Ecstasy damage on brain sertonic neurones in humans have been recently studied (McCann, 1994): 30 MDMA users and 28 controls have been compared for the measurement of biological and behavioural indexes of central 5HT function. Measure obtained after two weeks of drug abstinence included monoamine metabolites in cerebral spinal fluid (CSF) and personality tests in which serotonin is implicated (ie. impulsiveness and agressivity) gave the following results: lower levels of 5 hydroxy indolacetique acid in MDMA users than in controls (p=0.01). Lower scores on personality measures of impulsiveness (p = 0.04) and indirect hostility (p=0.09) in users. These results mean that the serotonin brain system has a role in modulating aggressive personality traits and acting aggressively.
In microsomal preparations, MDMA has shown to be dementhylated by the enzyme debrisoquine hydroxylase in dihydroxymethyl amphetamine (DHMA) this enzyme belongs to the cyt.p450 system. Incubation of MDMA isomers with human microcosms has demonstrated that their demethylation is deficient in some poor metablizer phenotypes. This may induce genetically determined difference in toxicity (Tucker, 1994)
Amphetamine derivated molecules are relatively stable in blood and urine so they can be detected in non-degraded form by gas on H.P.L chromatography and by mass spectrography (Rudler, 1988). The immuno-enzymatic method in urine provided by Roche Laboratories permits a group molecule detection. The delay for detection in urine is about 24-48 hours.
The direct toxicity of MDMA in several animal species is now well established; human toxicity is still being investigated. In rodents, myelinic degeneration of the central nervous system, in 5HT1 terminal nerves, has been demonstrated. (Dornan et al, 1991) In dogs, overdosage resulted in death from hypothermia, hyperbactacidemia, candia hypertension and tachycardia (Dawis, 1994).
In male rats, the repeated septemic administration of MDMA produced a rapid, transient outburst of copulary behaviour, also ejaculation latency and the post-ejaculatory interval were lengthened (Darnan et al, 1991)
In humans, MDMA toxicity could be distinguished in immediate or in short-term actions and delayed actions, concerning mainly mental disorders. In fact, effects could be intricated so that unexpected pathologic disorders emerged.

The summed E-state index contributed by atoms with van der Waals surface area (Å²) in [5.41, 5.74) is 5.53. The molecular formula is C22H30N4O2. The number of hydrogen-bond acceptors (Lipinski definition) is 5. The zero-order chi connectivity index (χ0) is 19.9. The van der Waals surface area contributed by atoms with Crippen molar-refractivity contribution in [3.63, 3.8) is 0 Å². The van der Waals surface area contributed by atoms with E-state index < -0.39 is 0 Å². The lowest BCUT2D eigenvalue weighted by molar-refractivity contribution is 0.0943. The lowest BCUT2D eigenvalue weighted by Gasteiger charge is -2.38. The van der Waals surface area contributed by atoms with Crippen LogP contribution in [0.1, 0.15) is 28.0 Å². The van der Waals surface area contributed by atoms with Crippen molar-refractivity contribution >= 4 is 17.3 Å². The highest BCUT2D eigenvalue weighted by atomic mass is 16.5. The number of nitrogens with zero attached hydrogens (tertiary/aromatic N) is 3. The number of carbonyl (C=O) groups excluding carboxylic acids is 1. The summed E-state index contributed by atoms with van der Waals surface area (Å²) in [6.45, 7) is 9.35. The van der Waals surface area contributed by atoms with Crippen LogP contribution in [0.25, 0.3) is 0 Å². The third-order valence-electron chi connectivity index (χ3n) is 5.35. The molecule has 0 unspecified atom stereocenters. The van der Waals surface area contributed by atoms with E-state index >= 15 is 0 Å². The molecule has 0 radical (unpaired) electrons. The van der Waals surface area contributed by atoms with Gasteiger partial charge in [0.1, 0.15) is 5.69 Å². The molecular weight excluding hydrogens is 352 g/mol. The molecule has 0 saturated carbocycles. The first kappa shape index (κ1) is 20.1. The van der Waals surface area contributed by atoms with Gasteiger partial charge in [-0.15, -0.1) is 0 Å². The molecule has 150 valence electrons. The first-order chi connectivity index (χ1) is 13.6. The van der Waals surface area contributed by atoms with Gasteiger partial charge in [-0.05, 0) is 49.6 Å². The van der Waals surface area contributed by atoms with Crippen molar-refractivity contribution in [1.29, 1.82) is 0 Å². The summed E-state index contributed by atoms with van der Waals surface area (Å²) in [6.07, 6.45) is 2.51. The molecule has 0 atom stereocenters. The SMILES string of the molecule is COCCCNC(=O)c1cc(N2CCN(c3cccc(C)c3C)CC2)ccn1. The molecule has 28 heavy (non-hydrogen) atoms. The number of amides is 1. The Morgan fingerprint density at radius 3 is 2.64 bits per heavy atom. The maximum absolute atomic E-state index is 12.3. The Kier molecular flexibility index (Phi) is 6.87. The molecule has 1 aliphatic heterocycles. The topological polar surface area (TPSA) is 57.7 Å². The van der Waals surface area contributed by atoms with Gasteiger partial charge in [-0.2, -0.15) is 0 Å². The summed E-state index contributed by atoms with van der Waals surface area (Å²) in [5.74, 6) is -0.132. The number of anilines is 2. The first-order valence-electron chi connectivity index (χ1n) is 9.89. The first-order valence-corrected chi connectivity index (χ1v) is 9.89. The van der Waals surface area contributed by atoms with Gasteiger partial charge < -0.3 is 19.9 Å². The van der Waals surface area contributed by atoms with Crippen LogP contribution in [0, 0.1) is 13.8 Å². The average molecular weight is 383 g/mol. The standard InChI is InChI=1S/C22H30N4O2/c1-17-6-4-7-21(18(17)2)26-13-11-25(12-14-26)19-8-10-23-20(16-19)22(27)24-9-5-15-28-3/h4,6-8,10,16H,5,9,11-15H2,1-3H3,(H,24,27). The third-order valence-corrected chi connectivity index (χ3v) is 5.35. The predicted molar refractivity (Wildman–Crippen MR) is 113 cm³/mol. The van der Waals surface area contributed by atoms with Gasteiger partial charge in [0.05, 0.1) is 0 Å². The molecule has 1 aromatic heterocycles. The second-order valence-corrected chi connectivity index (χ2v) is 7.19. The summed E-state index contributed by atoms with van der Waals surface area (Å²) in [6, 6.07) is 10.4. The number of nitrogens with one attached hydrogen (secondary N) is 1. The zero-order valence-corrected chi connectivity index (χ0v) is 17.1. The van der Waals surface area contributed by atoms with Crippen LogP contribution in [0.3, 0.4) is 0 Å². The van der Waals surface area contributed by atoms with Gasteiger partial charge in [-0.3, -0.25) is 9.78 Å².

Descriptions of systemic toxicity induced by MDMA are now widely available. Classical symptoms are: dilated pupils, agitation, excitement, delusions, incontinence, tachycardy, depression and death by heart failure or arythimiae breathing problems (Cregg, 1994).
Some particular cases have also been described:
Another effect of MDMA neurotoxicity could be sleep disturbance. All night polysomnograms of MDMA users compared to those of controls have shown a decrease of some 19 minutes total sleep in users; stage 2 sleep was principally affected. This neurotoxicity is thought to involve serotonin neurones (Allen et al, 1993).
Neuropychiatric sequelae have been known f or approximately a decade. In 1991, the "Lancet" reported the main mental disorders observed in MDMA long term users (Lancet, vol 338, p. 1335, Nov 1991). These disorders were: aggressive outbursts, anxiety, mood swings, paranoid delusions, delusions of bodily changes, delusions of having AIDS. All these behaviour patterns are though to be influenced by serotonin (Steele, 1994).
Other psychiatric disorders reported are, obsessive compulsive behaviour and paranoid psychosis which appeared sometimes after abuse of MDA, MDMA or MDEA (Cassidy, 1994). Plus panic attacks, chronic depersonalisation and derealisation (dissociation syndrome).
These psychotic symptoms may be clinically similar to those of psychotic patients with no history of substance use. (McGuire, 1994). Although paranoid or dissociative psychosis are known to rise after chronic Ecstasy use (Keenan, 1993) a case was reported where a 21 year old female patient, suffered a psychotic depersonalisation disorder with a suicidal tendency after the first intake of only two tablets of Ecstasy. Symptoms decreased slowly taking six months in spite of a serotonin reuptake inhibition treatment (Wodarz, 1993). This observation is correlated with some preclinical studies which showed that such inhibitors (fluoxetine - Prozac) seemed not to block Ecstasy induced psychosis effects, although they suppressed systemic toxicity and short term neurotoxicity in humans (McCann, 1993).